Wide receivers get a ton of publicity for the show they put on the field and rightfully so. From the smoothness of Davante Adams to the physicality of Calvin Johnson to the speed of DeSean Jackson, there are a plethora of characteristics that wide receivers can carry. This new Cal wide receiver room is no different, with a variety of creators who each provide their own slice of the pie. To say it’s a new crop of receivers is an understatement, with Trevon Clark, Kekoa Crawford, and Nikko Remigio all graduating or transferring after last season. Let’s take a look at just how much the receiver room has changed as a whole over the years(in terms of people who saw the majority of snaps and receptions).
2015: Kenny Lawler, Maurice Harris, Bryce Treggs, Trevor Davis etc.
2016: Chad Hansen, Demetris Robertson, Jordan Veasy, Kanawai Noa, Vic Wharton III etc
2017: Veasy, Noa, Wharton, Jordan Duncan etc
2018: Noa, Wharton, Duncan, Jeremiah Hawkins, Moe Ways etc
2019: Duncan, Je.Hawkins, Nikkio Remigio, Kekoa Crawford, Trevon Clark, Monroe Young, Makai Polk
2020: Remigio, Crawford, Clark, Young, Polk etc
2021: Remigio, Crawford, Clark, Young, Jeremiah Hunter, Justin Richard Baker (minimal)
2022: The New Crop
As I mentioned earlier, Remigio, Crawford, and Clark are all gone and with them the 1,409 receiving yards they brought with them (there were 2,659 receiving yards across the whole team). The Golden Bears lose 53% of their total receiving output in a thanos snap, not to mention that this stat encompasses running backs and tight ends, so this may look worse depending on how you look at it. Hunter, Young, and J.R. Baker bring back 489 receiving yards or 18% of the total receiving output. That’s a lot to replace so let’s see what Cal can muster up in this new receiving room under the guise of Golden Bear legend Burl Toler III.
#18 Mason Starling (College of San Mateo) (Click for Starling Preview)
#84 Jaiven Plummer (Episcopal/Massaponax High School) (Click for Plummer Preview)
The “Old” and very much still New:
#3 Jeremiah Hunter
6 ft 2 in, 205 LBS
2021 Stats: 9 Games Played, 21 rec, 388 yds, 1 TD
The Northern California product has earned the role of the lead returning Cal receiver from last year, and as you can see there still is a lot to prove. Jeremiah Hunter thoroughly impressed during his time at Central High School in Fresno, CA but this is simply a different man now. After a season ending injury during his first season on campus, Hunter has slowly acclimated towards the outside, where he found his groove early in the season against Sacramento State and Washington, where he had 11 receptions across the two contests and scored his only touchdown of the season on a 45 yd dime from Chase Garbers. It’s odd because after those two games he had 6 total receptions the rest of the season which was really puzzling, even if part of it was the offensive staff deferring to the more experienced players. With those guys gone, Hunter is the inherent favorite to take over one of the starting outside receiver spots, but he will be in a fight with the next two people I will be previewing for the majority of snaps.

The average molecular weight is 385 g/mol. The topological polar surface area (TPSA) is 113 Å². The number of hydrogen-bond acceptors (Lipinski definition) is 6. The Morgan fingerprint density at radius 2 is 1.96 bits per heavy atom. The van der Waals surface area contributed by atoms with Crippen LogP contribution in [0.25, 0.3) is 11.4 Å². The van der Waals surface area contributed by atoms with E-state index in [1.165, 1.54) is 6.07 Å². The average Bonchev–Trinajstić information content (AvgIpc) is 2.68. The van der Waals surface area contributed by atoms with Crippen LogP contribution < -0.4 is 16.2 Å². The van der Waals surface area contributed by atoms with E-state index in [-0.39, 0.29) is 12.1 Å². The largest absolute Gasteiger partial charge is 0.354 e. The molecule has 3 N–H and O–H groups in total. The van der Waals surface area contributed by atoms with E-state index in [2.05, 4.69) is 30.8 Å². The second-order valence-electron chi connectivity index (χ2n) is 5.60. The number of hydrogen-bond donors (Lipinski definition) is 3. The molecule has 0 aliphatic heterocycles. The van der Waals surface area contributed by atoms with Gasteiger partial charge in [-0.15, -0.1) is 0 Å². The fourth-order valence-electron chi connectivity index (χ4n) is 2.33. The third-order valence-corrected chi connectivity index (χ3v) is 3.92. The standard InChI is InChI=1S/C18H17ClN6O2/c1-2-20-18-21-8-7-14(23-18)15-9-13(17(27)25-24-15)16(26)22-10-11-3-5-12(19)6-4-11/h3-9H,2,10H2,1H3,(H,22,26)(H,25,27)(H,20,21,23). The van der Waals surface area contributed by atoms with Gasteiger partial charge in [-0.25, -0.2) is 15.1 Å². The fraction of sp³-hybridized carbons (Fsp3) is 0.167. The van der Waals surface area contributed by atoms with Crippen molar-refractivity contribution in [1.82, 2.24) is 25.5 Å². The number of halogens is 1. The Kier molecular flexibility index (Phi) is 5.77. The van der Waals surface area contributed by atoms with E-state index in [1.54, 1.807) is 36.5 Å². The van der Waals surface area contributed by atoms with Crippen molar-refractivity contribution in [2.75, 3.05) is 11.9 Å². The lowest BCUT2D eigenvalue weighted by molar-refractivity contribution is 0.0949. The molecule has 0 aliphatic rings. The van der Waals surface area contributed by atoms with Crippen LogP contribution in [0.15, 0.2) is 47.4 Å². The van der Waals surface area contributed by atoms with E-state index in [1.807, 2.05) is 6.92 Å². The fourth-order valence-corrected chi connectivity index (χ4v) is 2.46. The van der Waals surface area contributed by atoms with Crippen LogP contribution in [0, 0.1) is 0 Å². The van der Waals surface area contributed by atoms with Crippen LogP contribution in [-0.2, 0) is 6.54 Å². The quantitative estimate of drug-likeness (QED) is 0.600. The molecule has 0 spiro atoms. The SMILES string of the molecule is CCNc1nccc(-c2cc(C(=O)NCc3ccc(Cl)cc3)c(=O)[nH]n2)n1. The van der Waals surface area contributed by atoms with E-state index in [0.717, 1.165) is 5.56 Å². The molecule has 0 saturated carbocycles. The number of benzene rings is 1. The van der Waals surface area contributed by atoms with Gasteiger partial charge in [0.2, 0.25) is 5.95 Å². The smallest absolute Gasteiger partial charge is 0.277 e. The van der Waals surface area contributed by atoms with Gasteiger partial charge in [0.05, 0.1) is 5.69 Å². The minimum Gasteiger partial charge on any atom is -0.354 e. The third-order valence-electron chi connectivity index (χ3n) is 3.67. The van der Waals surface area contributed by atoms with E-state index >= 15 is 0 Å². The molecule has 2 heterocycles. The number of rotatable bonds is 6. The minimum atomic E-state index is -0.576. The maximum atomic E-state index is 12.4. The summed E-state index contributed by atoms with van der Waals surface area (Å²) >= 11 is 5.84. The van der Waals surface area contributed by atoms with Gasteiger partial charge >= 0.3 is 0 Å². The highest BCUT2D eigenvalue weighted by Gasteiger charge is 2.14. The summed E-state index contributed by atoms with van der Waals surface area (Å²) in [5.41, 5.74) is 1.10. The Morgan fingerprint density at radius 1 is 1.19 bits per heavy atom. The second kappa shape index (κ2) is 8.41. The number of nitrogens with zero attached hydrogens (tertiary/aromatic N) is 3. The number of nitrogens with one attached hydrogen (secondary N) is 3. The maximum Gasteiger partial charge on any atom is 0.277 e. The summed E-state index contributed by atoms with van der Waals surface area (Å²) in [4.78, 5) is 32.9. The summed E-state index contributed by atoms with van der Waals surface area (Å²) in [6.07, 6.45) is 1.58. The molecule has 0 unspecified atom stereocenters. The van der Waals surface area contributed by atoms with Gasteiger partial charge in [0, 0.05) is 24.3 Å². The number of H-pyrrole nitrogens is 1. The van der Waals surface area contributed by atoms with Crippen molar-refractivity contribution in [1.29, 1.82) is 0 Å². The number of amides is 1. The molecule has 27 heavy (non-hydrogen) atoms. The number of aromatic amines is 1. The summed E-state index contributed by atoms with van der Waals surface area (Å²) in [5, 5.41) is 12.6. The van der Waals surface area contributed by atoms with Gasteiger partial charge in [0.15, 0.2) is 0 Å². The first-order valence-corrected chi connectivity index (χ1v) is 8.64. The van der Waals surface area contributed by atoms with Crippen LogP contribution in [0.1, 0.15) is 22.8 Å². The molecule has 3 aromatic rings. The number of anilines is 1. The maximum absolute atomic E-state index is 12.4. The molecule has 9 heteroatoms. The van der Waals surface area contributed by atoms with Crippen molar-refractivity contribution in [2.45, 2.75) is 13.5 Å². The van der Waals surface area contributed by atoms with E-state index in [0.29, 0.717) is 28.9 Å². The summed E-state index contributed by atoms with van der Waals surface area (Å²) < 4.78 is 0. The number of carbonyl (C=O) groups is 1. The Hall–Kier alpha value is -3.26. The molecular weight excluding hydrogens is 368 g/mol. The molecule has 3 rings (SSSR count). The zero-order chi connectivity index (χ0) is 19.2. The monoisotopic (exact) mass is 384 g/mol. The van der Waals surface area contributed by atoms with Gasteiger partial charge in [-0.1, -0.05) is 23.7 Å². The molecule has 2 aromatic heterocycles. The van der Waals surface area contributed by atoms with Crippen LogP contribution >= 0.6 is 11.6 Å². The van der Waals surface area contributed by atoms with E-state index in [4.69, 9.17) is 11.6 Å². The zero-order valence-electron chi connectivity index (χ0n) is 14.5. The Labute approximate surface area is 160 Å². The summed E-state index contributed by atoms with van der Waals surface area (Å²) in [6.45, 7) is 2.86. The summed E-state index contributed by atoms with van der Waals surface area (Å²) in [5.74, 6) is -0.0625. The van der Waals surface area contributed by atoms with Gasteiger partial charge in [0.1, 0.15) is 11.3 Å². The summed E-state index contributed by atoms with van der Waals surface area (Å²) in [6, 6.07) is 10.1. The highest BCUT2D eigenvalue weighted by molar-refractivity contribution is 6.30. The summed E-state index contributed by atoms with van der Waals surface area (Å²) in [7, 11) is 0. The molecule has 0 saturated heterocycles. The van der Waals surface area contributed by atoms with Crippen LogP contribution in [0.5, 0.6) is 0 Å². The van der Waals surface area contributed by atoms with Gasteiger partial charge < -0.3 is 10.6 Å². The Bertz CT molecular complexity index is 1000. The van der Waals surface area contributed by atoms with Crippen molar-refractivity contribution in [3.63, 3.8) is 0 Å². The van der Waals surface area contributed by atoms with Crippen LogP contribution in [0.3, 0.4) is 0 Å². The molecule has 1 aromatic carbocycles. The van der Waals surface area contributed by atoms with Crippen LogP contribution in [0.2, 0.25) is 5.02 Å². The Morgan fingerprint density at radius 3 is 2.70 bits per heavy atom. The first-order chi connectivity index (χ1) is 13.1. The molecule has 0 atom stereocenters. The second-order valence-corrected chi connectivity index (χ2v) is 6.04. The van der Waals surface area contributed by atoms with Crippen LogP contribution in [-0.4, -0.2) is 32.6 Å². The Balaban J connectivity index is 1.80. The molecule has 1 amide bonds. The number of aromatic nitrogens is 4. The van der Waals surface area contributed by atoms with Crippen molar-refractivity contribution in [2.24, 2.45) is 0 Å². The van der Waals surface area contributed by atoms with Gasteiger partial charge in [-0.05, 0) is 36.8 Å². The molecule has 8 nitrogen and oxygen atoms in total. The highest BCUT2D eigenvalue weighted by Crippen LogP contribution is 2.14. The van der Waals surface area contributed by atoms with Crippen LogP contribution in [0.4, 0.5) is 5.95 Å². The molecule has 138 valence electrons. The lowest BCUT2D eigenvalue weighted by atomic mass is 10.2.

#7 J.Michael Sturdivant
6 ft 3 in, 205 LBS
2021 Stats: 3 tackles (yes you read that right)
Well now that’s awkward isn’t it, three solo tackles as the output for J.Michael Sturdivant last year. However, both myself and Cal are putting a lot of stock in the raw talent this man possesses. A 4* composite recruit out of Texas, Sturdivant lit up the field at some of the highest levels Texas High School Football has to offer, setting the record at Marcus High School for career receptions (188 rec). By the end of last season, Sturdivant was earning more and more special teams snaps and even saw the field in a wide receiver capacity in the early goings of the UCLA flattening as seen at the 1:26 mark here. He’s able to turn his hips, high point the football and if not for the throw being a bit high plus the peskiness of Jay Shaw, he comes down with a spectacular catch. His athletic tools are off the charts and its quite clear why he earned snaps over the course of the season and why he’s also in a good position to be the next face of the Cal receiver room.
#11 Mavin Anderson
6 ft 0 in, 200 LBS
2021 Stats: None
The next candidate for Cal’s outside receiver slot is Mavin Anderson, a redshirt freshman from Mission Viejo, CA. Much like J.Michael Sturdivant, Cal is investing in the raw athleticism and playmaking that Anderson provides. In the spring, Anderson was used on the outside thanks to the afterburners he has, logging a touchdown in a spring scrimmage on a pass over the top. There are some rumblings that Mavin will be used in a versatile sense, along the lines of jet sweeps and push passes if you will. It remains to be seen if the Golden Bears will roll with that but it’s clear they want Mavin Anderson on the field in some capacity, just how much is unknown. Regardless, the raw talent and athleticism is there and something Cal fans should be savoring at yet not go overboard with. Installing a whole new receiver room takes time.
#14 Monroe Young
6 ft 0 in, 210 LBS
2021 Stats: 4 rec, 57 yds